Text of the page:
Archive

Archive for May, 2010

The Receipt Conundrum

May 28, 2010 Leave a comment

I’ve written about tracking personal expenses, and it really helps to have receipts when you pay in cash.  I use cash for most day to day purchases and I’ve discovered that most places will NOT give you a receipt when you pay in cash.  Which forces me to ASK for one so I can enter it into my expense tracker later.  I’m not quite sure why some businesses don’t give a receipt, maybe they are saving costs by not using the thermal receipt paper for cash paying customers.  A better answer may be this, what is being purchased is a consumable item and therefore a customer is not likely of returning said item, so no receipt.  Who knows.

Yet, when I go to a retailer that WANTS feedback (some really beg by giving longer and longer receipts), I get a receipt that is way longer than is needed.  Now, I do need the receipt for any potential item return purposes, but some of the length of these are crazy.  Who is really calling the 1-800 number or going to the website on these receipts?  I would guess that a very small fraction of people vs receipts given.  Another horrible practice is spreading the receipt vital data (stuff you need to keep for a return) among the survey/ads so you just can’t cut off the part you don’t need.

Also, some businesses sometimes think of receipts as advertising or up-selling (they likely get paid for it), then proceed to give you a receipt with a discount on a competitor item (never on the brand you purchased which can be annoying).  All this adds to the heft of the receipt or another piece of paper.

Lastly, when are the retailers ever going to get off the thermal paper receipt?  To me the thermal paper is delicate and any excessive heat or oil erases the information on the receipt (often I can’t find the date or amount when entering expenses after a week).  I don’t even know how bio-degradable the thermal paper is (something I need to learn).  Maybe it’s a strategy, if there is no receipt because the information disappeared (heat/oil/water), then retailers don’t have to worry about returns.

What happened to the days of a simple proof of purchase on regular paper?

– Dom

* Above photo is from herzogbr via Flickr:  http://www.flickr.com/photos/herzogbr / CC BY-NC-ND 2.0

Credit Card Fraud

May 20, 2010 2 comments

Yesterday was a day of two firsts for me.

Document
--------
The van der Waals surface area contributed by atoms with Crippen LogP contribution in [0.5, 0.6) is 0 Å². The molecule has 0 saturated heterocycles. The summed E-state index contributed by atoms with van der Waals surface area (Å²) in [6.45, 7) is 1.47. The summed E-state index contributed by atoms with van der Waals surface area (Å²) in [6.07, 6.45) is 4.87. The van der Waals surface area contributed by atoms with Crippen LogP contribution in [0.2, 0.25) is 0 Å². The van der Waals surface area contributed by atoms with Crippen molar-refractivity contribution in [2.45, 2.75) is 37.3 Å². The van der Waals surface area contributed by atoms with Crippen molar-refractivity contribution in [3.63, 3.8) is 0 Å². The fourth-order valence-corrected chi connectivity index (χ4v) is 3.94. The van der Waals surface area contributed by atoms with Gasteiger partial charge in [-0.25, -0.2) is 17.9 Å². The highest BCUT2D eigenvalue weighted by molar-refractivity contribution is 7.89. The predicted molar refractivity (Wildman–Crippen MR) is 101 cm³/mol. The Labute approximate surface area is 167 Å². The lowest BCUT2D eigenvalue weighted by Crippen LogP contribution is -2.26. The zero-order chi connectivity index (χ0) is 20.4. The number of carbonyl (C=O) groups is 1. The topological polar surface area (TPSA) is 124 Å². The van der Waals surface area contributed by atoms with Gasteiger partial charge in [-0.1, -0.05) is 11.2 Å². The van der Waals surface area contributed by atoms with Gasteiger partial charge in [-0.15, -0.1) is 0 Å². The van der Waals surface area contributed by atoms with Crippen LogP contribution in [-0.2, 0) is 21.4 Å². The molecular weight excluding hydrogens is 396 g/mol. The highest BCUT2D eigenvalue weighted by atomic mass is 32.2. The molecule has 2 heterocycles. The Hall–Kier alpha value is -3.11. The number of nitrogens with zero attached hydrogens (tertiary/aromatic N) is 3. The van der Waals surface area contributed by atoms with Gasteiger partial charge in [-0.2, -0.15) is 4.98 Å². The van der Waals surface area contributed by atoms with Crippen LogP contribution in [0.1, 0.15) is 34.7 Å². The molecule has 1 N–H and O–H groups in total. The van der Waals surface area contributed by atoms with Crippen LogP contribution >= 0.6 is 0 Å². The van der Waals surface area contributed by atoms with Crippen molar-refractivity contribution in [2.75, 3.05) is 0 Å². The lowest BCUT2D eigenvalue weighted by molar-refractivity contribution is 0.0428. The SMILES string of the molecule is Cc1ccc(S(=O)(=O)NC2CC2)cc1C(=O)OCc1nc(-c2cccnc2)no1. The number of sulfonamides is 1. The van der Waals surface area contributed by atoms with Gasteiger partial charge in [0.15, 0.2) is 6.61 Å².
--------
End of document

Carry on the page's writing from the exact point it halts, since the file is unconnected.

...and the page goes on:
1. I welcomed into this world my 1st daughter, a new bundle of joy to go with my two sons.
  2. My Discover credit card account was deactivated in the afternoon shortly after using the credit card to buy lunch.

I’m writing this post to inform users that they are not immune to credit card fraud, it can happen at any time and any place if you use your credit card for both in store purchases or internet purchases.

I also want you to know there are some steps you can take to HELP the credit card company identify when fraud occurs.  Most fraud that occurs is not your responsibility IF you notify the credit card company within a number of days when you recognize the charge.  For me, Discover knew enough about my habits that it detected the fraud for me.

In my particular case, yesterday, I paid for lunch with the credit card, then went to pay for dinner with the same card and was informed my card was “not denied” but that the transaction was not approved.  I used another card to pay for dinner.

When I got back to my computer, I tried logging on to the credit card website.  I could not, my log in was deactivated and I was directed to call a telephone number.  I also received a email telling me to call the credit card company, but did not receive a phone call or text.

When I called the number, it was to the credit card fraud department.  After a number of identity confirming questions, I was informed my account was deactivated due to suspected fraudulent charges.

I was then asked if I made a $600+ purchase at a major department store in Irving, TX.  I said no, I’ve been in NM all day and did not purchase anything from said department store.  I was asked about a second charge, if I made a $500+ purchase from a major home improvement store, again in Irving, TX.  I said no.  I mentioned the last couple charges I did make and a dinner I tried to pay for yesterday.  All charges were confirmed with an apology about the dinner.

I was then told my credit card was deactivated because of the two purchases, and that I will be receiving a new credit card and account number in the next 7 days.  We re-verified my physical address.  I’m glad Discover caught the fraud, but it means I have NO access to that credit line until I receive the new card and setup a new computer account.  Being that I have a new baby now, this is a minor inconvenience, but not as bad if I had to pay for the fraudulent purchases.